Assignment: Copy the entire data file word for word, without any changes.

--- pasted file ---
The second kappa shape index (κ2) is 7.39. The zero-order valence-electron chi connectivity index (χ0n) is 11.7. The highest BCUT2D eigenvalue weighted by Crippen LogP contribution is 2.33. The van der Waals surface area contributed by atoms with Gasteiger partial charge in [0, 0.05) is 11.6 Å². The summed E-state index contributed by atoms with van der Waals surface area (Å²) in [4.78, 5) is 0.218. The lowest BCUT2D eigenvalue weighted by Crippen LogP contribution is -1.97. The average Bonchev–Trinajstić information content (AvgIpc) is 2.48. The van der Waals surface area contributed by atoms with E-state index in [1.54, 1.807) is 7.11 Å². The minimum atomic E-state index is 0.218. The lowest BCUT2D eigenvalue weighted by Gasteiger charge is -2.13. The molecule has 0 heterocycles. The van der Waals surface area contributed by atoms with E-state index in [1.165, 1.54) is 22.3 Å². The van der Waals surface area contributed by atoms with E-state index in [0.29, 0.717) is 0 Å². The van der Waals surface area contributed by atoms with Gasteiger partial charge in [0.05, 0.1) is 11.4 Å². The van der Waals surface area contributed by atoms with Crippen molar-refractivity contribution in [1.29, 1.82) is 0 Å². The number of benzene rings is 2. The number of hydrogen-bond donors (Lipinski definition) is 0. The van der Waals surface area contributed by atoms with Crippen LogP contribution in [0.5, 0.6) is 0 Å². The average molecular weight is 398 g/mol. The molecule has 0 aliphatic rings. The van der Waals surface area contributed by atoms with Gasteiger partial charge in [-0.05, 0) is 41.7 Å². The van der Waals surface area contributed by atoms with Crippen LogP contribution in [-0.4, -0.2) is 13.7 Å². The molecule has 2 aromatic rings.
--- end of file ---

The second kappa shape index (κ2) is 7.39. The zero-order valence-electron chi connectivity index (χ0n) is 11.7. The highest BCUT2D eigenvalue weighted by Crippen LogP contribution is 2.33. The van der Waals surface area contributed by atoms with Gasteiger partial charge in [0, 0.05) is 11.6 Å². The summed E-state index contributed by atoms with van der Waals surface area (Å²) in [4.78, 5) is 0.218. The lowest BCUT2D eigenvalue weighted by Crippen LogP contribution is -1.97. The average Bonchev–Trinajstić information content (AvgIpc) is 2.48. The van der Waals surface area contributed by atoms with E-state index in [1.54, 1.807) is 7.11 Å². The minimum atomic E-state index is 0.218. The lowest BCUT2D eigenvalue weighted by Gasteiger charge is -2.13. The molecule has 0 heterocycles. The van der Waals surface area contributed by atoms with E-state index in [1.165, 1.54) is 22.3 Å². The van der Waals surface area contributed by atoms with E-state index in [0.29, 0.717) is 0 Å². The van der Waals surface area contributed by atoms with Gasteiger partial charge in [0.05, 0.1) is 11.4 Å². The van der Waals surface area contributed by atoms with Crippen molar-refractivity contribution in [1.29, 1.82) is 0 Å². The number of benzene rings is 2. The number of hydrogen-bond donors (Lipinski definition) is 0. The van der Waals surface area contributed by atoms with Crippen LogP contribution in [0.5, 0.6) is 0 Å². The average molecular weight is 398 g/mol. The molecule has 0 aliphatic rings. The van der Waals surface area contributed by atoms with Gasteiger partial charge in [-0.05, 0) is 41.7 Å². The van der Waals surface area contributed by atoms with Crippen LogP contribution in [-0.4, -0.2) is 13.7 Å². The molecule has 2 aromatic rings.